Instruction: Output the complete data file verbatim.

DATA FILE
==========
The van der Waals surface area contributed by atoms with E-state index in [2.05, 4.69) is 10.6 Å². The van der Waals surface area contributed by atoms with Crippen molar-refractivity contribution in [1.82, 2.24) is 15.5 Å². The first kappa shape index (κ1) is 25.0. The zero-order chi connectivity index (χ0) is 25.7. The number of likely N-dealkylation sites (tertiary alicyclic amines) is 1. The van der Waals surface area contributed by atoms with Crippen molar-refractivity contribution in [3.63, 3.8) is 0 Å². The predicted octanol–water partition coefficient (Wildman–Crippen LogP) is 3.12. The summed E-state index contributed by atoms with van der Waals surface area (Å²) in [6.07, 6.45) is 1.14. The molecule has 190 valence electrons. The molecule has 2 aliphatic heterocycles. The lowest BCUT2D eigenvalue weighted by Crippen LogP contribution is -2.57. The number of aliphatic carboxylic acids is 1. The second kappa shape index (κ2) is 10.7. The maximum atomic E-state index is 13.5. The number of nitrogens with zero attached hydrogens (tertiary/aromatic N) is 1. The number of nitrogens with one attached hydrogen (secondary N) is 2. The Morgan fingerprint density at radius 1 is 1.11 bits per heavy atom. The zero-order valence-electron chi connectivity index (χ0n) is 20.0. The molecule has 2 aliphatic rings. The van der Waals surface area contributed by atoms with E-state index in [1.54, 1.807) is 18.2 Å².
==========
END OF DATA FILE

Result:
The van der Waals surface area contributed by atoms with E-state index in [2.05, 4.69) is 10.6 Å². The van der Waals surface area contributed by atoms with Crippen molar-refractivity contribution in [1.82, 2.24) is 15.5 Å². The first kappa shape index (κ1) is 25.0. The zero-order chi connectivity index (χ0) is 25.7. The number of likely N-dealkylation sites (tertiary alicyclic amines) is 1. The van der Waals surface area contributed by atoms with Crippen molar-refractivity contribution in [3.63, 3.8) is 0 Å². The predicted octanol–water partition coefficient (Wildman–Crippen LogP) is 3.12. The summed E-state index contributed by atoms with van der Waals surface area (Å²) in [6.07, 6.45) is 1.14. The molecule has 190 valence electrons. The molecule has 2 aliphatic heterocycles. The lowest BCUT2D eigenvalue weighted by Crippen LogP contribution is -2.57. The number of aliphatic carboxylic acids is 1. The second kappa shape index (κ2) is 10.7. The maximum atomic E-state index is 13.5. The number of nitrogens with zero attached hydrogens (tertiary/aromatic N) is 1. The number of nitrogens with one attached hydrogen (secondary N) is 2. The Morgan fingerprint density at radius 1 is 1.11 bits per heavy atom. The zero-order valence-electron chi connectivity index (χ0n) is 20.0. The molecule has 2 aliphatic rings. The van der Waals surface area contributed by atoms with E-state index in [1.54, 1.807) is 18.2 Å².